The other night my daughter called me from her dad's house. The first thing she asked was if she had any appointments this week. I said, "Yes, you have a doctor's appointment after school on Monday." She immediately got mad and told me how much homework she was going to have that day and how she didn't have time for any appointments. "Why do you always sign me up for things after school on Monday?!?"
My first inner response was to defend the necessity for her appointment. My second inner reaction was to take her overwhelm and frustration personally. I am the one who sets up her appointments, maybe I am the bad guy. It felt like she was blaming me for making her life complicated. A feeling it does not take much to make me believe.
Pause, don't explode
I've been working on responding only to what is said and not going off on my own tangent or story. And this applies and is effective with everyone, not just our children.
I also know to listen with empathy and try to connect first, and not correct. Both of these practices are not my first inclinations. It takes a heap of self-governance to not derail and spew negativity or defensiveness in return.
I took a deep breath and verbalized empathy regarding her overloaded feeling. "I know it's one more thing to fit in after school along with homework. I know you'd like to have free time."
Then the miracle... She told me about two other situations that came up that day that made her upset. Both of these situations involved important relationships in her life. She also mentioned she had a headache and got sick earlier.
Whoa! So mostly her strong reaction to her appointment was due to these other issues. I had nothing to do with them.
The building blocks of connection
According to Dr. Laura Markham (Aha!Parenting.com) and Dr. John Gottman (marital therapist and researcher), the building blocks of connection are the small overtures or bids for attention we make to each other every day, and the way our loved ones respond.
And, of course, our children often test us by saying something negative to see if we'll empathize. If we respond to their 'bid' with understanding, even though they're expressing negativity, they'll trust that we can handle their authentic feelings, and they'll open up more. If we ignore, deny their feelings, correct them or judge, they'll shut down. — Dr. Laura Markham, 5 Secrets to Nurture Intimacy with Your Child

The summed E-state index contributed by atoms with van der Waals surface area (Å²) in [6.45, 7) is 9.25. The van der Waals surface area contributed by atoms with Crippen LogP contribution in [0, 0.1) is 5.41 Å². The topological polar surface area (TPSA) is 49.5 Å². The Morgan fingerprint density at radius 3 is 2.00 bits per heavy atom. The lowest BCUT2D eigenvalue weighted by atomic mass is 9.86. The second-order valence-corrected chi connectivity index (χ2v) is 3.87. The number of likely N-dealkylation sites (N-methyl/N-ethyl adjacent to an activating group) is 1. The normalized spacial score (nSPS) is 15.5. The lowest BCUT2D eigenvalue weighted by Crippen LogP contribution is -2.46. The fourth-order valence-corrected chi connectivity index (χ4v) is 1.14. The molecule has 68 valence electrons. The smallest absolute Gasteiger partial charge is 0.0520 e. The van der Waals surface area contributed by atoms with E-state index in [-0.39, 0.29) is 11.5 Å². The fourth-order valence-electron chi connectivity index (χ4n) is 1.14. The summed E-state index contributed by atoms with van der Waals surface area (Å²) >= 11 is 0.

Complaints and negativity are requests for connection
I cannot tell you how many times my kids have come home and immediately started griping. "We don't have any good snacks!," "Why isn't dinner ready?," "I hate school!"
My usual response was to start defending myself or minimizing their problems. I did not see these gripes as bids for attention. I saw them as attacks on me or the school or the house or whatever.
I did not respond with understanding and my kids eventually did not trust me with their feelings or thoughts. They reached out to me less or they just kept sharing complaints.
I did not show I could handle their big emotions and they stopped trying to connect.
Slowly, by learning to respond to all bids and not get lost in the negativity, a warmth is returning to our relationships. I get to hear more of what is going on inside of them.
The outcome of the call from my daughter gives me faith in the power of tuning in and responding with care and understanding instead of defensiveness or irritation. It really isn't about me all the time.
All relationships benefit from seeing beyond the negativity
This practice of responsiveness works with all relationships, not just with our children. My fiancé is the most responsive partner I've ever had and that encourages me to do the same for him. The more responsive we are with each other, the more trust builds.
Both adults and children test to see if others can handle their strong emotions. The key is not to take it personally. Partners and children subconsciously ask “How much ME can you handle?” If we respond with empathy and care, they feel reassured and the connection strengthens.
Brenda Knowles is the creator of brendaknowles.com, where sensitive people go to build emotional and relationship resilience. Check out The Quiet Rise of Introverts: 8 Practices for Living and Loving in a Noisy World.